The Ministry of Local Development of Nepal established the ‘Uppecchit, Udpidit, ra Dalit barga Utthan Samiti (Ignored, Oppressed, and Dalit class upliftment Development Committee). This organization identified 22 Dalit castes in Nepal including;
1. Lohar 2. Sunar
3. Kami 4. Sarki
5. Kasai 5. Damai
7.Badi 8. Gaine
9. Kusule 10. Kuche
11Cyame 12. Pode
13. Chamar 13. Dhobi
15. Kusule 16. Tatna
17. Chamar 18. Khobe
19. Paswan 20. Tatna
21. Mushar 22. Halkhor
Additionally, the National Dalit Commission identified 26 Dalit castes and classified them according to region as outlined below;
A. Hill Region:
2. Pariyar (Damai, Darsi, SUchikar, Nagarchi, Dholi, Hoodke)
4. Vushwakarma(Kami, Lohar, Sunar, Chunara, PPaski, Tarnata)
5. Sarki(Mijar, Charmakar, Bhoot)
B. Madheshi Origin
4. Khatwe (Mandal, Khang)
5. Chamar (Ram, Moechee, Harijan, Rabidas)
7. Dom (Marik)
8. Tatma (Tanti, Das)
9. Dushadh (Paswan, Hajara)
10. Dhobi (Hindu Rajak)
15 Mestar (Halkhor)
16. Sarvanga (Sarbaraiya)
The list above is controversial due to the fact that some castes, such as Mushar and Bantar, are already represented on the indigenous list.
Problems associated with Dalit communities
o Economic development,
o Lack of political inclusion,
o Social and cultural backwardness
Solutions for the problems associated with Dalit communities
o Political participation
o Good education
o Economic prosperity
o Life with dignity
To conclude his presentation, Honourable Jivan Pariyar outlined his answer to the question that he was asked to present on; how long does a Dalit person remains Dalit? He stated that Dalit people will remain Dalit until the discriminatory practices in society are eliminated, there is justice in society and Dalit people have access to the policy making process.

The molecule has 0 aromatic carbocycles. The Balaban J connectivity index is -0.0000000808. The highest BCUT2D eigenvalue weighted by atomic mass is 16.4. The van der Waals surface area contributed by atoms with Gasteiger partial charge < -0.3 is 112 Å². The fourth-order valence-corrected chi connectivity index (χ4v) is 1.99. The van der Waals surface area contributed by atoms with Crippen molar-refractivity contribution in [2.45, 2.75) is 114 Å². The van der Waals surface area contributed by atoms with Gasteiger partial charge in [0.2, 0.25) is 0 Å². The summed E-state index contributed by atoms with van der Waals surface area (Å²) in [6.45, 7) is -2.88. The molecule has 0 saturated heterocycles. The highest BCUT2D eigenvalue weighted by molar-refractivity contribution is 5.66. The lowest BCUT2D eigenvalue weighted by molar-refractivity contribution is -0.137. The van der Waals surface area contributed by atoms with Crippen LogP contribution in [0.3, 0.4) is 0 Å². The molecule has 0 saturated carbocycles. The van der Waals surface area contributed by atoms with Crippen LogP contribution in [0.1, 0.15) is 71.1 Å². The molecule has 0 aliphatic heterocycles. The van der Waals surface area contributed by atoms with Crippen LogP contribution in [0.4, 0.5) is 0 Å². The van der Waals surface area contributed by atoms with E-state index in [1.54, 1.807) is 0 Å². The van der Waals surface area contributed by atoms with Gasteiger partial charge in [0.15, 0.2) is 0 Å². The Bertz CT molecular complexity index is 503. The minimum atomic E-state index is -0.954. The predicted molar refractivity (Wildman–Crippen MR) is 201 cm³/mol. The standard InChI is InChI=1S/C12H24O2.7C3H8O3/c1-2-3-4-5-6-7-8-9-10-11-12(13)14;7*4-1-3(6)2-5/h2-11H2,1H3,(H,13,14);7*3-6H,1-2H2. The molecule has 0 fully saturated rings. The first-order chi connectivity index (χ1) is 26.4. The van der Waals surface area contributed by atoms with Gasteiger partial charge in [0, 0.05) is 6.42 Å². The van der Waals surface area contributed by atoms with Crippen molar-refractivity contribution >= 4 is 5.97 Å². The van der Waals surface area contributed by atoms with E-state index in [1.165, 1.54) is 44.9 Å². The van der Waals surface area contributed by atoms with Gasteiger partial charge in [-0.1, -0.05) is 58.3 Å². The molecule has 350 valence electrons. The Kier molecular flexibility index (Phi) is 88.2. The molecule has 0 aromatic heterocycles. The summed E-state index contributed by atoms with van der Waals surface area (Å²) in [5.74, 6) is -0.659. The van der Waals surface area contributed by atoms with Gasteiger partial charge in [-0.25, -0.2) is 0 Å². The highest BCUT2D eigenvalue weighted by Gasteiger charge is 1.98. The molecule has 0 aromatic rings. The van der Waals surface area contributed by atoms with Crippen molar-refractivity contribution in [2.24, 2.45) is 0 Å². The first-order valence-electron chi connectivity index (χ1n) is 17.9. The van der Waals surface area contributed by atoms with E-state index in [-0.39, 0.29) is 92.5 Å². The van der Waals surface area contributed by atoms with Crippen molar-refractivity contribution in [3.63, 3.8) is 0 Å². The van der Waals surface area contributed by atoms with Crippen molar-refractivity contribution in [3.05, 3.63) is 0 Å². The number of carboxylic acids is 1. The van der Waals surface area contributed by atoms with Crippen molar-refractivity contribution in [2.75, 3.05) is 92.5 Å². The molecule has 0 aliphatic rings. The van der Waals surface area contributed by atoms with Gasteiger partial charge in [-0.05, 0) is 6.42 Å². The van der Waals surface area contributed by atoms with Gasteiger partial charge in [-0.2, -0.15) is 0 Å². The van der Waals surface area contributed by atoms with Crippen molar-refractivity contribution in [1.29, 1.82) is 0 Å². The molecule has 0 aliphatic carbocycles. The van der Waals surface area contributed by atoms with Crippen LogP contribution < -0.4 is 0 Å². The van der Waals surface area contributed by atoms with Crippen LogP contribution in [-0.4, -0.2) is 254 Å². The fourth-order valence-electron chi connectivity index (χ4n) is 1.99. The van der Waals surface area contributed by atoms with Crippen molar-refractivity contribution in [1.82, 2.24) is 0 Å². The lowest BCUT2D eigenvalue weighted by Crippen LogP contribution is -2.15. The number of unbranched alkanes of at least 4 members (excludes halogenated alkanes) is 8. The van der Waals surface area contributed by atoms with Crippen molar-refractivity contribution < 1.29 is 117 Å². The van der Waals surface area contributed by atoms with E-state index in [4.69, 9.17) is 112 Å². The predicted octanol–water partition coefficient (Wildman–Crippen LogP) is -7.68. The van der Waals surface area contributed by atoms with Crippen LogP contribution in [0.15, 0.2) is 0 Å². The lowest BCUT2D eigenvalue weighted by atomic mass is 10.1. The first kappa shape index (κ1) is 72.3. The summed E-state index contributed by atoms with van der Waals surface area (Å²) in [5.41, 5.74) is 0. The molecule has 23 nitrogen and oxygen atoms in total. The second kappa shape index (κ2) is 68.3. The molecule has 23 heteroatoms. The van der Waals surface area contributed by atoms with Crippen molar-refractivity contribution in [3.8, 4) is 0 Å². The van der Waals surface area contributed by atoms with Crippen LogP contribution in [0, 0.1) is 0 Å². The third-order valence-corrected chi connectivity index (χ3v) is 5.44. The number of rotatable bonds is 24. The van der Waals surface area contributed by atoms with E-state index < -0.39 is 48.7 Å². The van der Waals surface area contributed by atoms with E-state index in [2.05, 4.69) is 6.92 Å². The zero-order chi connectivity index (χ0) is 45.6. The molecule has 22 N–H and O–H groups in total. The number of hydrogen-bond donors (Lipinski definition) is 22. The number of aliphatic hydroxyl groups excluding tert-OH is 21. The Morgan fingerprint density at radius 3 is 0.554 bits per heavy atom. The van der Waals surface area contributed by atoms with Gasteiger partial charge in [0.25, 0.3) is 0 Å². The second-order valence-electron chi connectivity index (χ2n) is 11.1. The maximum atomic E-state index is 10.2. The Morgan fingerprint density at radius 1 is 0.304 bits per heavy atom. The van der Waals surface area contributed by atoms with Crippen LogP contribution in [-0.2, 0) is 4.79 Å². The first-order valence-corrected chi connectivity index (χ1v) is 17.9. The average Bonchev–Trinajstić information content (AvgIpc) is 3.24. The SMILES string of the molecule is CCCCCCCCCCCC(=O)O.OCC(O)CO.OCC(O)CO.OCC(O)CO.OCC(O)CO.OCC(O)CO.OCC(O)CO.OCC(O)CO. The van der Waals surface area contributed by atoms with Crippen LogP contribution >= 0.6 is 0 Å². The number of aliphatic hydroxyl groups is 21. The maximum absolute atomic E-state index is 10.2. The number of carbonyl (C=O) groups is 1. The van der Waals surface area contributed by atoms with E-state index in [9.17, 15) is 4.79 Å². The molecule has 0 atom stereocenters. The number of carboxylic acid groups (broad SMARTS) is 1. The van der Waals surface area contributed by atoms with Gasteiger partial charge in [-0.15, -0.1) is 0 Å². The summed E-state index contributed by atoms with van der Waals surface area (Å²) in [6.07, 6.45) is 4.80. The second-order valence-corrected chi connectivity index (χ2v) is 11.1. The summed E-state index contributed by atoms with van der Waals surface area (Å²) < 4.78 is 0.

Mr Rajkumar Trikhatri was the first to respond to the presentation and gave thanks for the presentation given by Honourable Jivan Pariyar’s. Mr Trikhatri stated that Dalit people are the victims of the caste-based discrimination and that the term Dalit is what identifies a whole community of untouchables. Therefore, it is vital to ensure that the identity of the Dalit community is not abolished with the elimination of caste-based discrimination and the untouchability system. Mr Trikhatri suggested that to eliminate untouchability from society, the following dimensions should be used:
1. Socio-economic dimension,
2. Political dimension,
3. Humanist dimension